Outline your main objectives if you were elected

The whole premise of my manifesto is that I want to make things simple. As in a lot of people don’t understand what welfare is and if you started talking about all the different sections of it, they’d start getting very bogged down in it. So, I want to say that I think there are some very tangible things that the Students Union could do to put in place on campus. So, basically, I took a tangible kind of view of it and I said let’s get more microwaves and water coolers on campus and let’s do out maps of those, because people don’t know where the water coolers are. And the microwave thing is a big issue for me, because currently, there aren’t really microwaves on north campus and they’ve removed some in the engineering building as well and up here around Aras na Mac Leinn. There used to be one near where the Hub is, but there isn’t anymore. So, I just think this is an issue that feeds into mental health because if you’re bringing lunch to college, or you’re trying to stay hydrated during the day, just not having a place to eat a warm meal, or be able to heat it. I think we need more nap spaces on campus as well; as in like relaxation spaces, instead of people trying to slump on the cold concourse floor. There’s comfy couches in the engineering building.

Just creating somewhere if people need to flake out, or say for students with disabilities, some of them might need, even invisible disabilities, might need to take a rest somewhere throughout the day. There aren’t a lot of places on campus that just the average student could go and relax in, that isn’t a restaurant, or a very packed area, so that was another one of my points.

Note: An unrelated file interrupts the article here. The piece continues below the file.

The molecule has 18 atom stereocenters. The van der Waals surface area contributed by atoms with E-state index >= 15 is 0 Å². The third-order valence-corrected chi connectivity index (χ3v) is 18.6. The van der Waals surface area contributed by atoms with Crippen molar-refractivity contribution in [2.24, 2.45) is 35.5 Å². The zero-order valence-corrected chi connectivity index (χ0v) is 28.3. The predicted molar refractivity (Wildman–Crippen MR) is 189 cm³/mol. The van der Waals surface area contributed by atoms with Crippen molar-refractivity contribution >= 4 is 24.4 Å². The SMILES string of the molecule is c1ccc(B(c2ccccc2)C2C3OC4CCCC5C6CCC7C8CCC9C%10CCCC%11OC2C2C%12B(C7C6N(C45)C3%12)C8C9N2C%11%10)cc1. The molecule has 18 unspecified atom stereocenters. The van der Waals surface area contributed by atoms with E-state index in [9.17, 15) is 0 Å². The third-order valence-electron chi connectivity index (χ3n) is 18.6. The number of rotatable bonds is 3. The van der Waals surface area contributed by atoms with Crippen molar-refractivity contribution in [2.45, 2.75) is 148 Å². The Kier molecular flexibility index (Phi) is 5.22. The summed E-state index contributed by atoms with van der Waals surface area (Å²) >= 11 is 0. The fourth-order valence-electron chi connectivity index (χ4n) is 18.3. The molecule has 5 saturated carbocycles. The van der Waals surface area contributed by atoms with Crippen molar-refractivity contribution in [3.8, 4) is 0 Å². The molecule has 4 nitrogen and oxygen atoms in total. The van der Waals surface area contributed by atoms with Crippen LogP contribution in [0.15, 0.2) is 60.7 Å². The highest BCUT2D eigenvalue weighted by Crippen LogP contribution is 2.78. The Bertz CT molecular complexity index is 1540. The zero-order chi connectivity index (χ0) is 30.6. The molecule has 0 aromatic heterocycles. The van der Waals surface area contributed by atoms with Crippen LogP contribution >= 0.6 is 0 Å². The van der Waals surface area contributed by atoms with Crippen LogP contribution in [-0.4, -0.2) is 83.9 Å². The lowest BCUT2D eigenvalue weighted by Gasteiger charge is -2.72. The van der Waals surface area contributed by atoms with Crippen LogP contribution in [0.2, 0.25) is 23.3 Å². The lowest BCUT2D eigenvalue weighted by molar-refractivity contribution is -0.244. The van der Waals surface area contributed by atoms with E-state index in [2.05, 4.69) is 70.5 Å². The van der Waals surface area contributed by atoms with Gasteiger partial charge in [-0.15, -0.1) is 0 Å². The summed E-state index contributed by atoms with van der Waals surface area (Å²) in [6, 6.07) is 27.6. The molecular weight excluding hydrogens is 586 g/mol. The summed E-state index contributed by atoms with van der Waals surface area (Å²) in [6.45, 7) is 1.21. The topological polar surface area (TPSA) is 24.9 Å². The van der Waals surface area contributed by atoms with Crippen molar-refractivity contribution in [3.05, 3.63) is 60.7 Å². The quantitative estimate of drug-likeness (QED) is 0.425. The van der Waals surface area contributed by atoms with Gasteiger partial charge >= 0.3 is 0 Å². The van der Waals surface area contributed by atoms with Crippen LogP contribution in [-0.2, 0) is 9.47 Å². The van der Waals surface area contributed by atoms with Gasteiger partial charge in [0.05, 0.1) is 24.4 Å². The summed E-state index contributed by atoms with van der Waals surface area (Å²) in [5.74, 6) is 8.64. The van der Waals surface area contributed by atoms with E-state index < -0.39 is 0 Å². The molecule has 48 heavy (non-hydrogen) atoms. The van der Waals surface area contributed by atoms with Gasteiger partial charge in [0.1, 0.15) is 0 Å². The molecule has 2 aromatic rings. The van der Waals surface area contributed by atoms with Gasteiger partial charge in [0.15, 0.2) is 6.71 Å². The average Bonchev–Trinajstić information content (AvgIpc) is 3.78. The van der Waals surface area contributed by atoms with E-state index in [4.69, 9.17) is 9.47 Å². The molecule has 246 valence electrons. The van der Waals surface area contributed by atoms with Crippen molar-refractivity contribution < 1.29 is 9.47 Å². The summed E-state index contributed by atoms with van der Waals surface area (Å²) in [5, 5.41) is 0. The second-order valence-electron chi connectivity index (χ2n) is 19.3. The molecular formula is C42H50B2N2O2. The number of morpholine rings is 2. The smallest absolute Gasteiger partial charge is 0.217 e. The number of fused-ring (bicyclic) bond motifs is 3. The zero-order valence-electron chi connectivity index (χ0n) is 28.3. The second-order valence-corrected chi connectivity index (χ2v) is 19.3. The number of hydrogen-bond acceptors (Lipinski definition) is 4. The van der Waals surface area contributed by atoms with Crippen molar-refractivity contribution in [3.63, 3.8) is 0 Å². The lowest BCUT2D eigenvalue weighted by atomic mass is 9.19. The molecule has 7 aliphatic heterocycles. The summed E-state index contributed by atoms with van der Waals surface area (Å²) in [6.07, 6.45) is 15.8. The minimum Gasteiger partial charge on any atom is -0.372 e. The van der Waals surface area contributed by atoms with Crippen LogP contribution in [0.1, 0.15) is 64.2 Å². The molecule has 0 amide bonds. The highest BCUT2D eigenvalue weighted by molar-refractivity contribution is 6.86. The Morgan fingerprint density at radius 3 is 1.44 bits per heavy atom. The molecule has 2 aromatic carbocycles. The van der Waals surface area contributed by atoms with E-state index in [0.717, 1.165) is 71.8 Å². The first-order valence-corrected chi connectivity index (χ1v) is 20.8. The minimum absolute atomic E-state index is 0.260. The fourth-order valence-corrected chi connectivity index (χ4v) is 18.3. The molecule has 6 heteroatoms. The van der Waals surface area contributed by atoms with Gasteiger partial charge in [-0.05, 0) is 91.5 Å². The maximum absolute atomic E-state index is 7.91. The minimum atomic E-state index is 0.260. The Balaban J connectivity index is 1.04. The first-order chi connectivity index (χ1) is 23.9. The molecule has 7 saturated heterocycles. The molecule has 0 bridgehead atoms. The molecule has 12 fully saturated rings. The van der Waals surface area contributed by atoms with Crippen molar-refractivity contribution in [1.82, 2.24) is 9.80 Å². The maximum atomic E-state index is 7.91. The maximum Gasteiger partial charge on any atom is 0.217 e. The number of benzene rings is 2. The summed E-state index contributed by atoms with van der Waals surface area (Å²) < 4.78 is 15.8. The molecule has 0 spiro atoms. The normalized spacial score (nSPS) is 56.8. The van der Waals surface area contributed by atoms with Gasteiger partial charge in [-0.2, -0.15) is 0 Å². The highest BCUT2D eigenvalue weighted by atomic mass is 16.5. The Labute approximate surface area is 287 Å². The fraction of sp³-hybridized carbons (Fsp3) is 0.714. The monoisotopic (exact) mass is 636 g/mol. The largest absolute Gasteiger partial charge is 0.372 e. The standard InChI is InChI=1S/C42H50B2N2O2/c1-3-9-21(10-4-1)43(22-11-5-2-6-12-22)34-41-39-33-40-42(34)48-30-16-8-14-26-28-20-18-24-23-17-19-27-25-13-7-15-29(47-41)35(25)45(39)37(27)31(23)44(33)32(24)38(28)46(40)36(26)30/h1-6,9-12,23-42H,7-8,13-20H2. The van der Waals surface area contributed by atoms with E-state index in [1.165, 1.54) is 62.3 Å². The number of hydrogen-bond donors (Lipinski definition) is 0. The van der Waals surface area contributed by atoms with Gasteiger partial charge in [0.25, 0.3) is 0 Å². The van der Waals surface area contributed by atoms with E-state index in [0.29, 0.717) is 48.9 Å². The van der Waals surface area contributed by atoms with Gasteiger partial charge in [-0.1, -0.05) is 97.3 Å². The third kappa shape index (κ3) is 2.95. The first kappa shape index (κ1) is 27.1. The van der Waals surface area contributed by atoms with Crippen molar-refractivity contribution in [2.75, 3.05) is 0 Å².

Self-care workshops was something I wanted to do, and I think this would be particularly important for first years coming in on orientation, and also for people who are about to go on Erasmus. That, once again, is the all-encompassing thing about your health. As in, knowing what to do when things get tough. Not even, who to turn to, but what to do for yourself. Self-care can be something as simple as taking out an adult colouring book, or for other people it might be taking your medication on time, or knowing when you need to step back and take a rest you know? Some people use physical exercise and things like that, so I would love to roll out those workshops for people. I think as part of that, Trinity do a body and soul week, which is kind of about self-esteem and self-confidence and I would love to bring something like that here, which would kind of come into the whole self-care thing as well.

Themed weeks are great and all that and let’s have more of them. Often, people only hear about the Student’s Union when they’re on. The more themed weeks the better because if you could pull off something big, like photo and video campaigns can be very effective,  it’s not always about going out and talking to people, which is also very effective but it’s about creating something that sends a very strong message.

(Key points of manifesto covered in this answer.)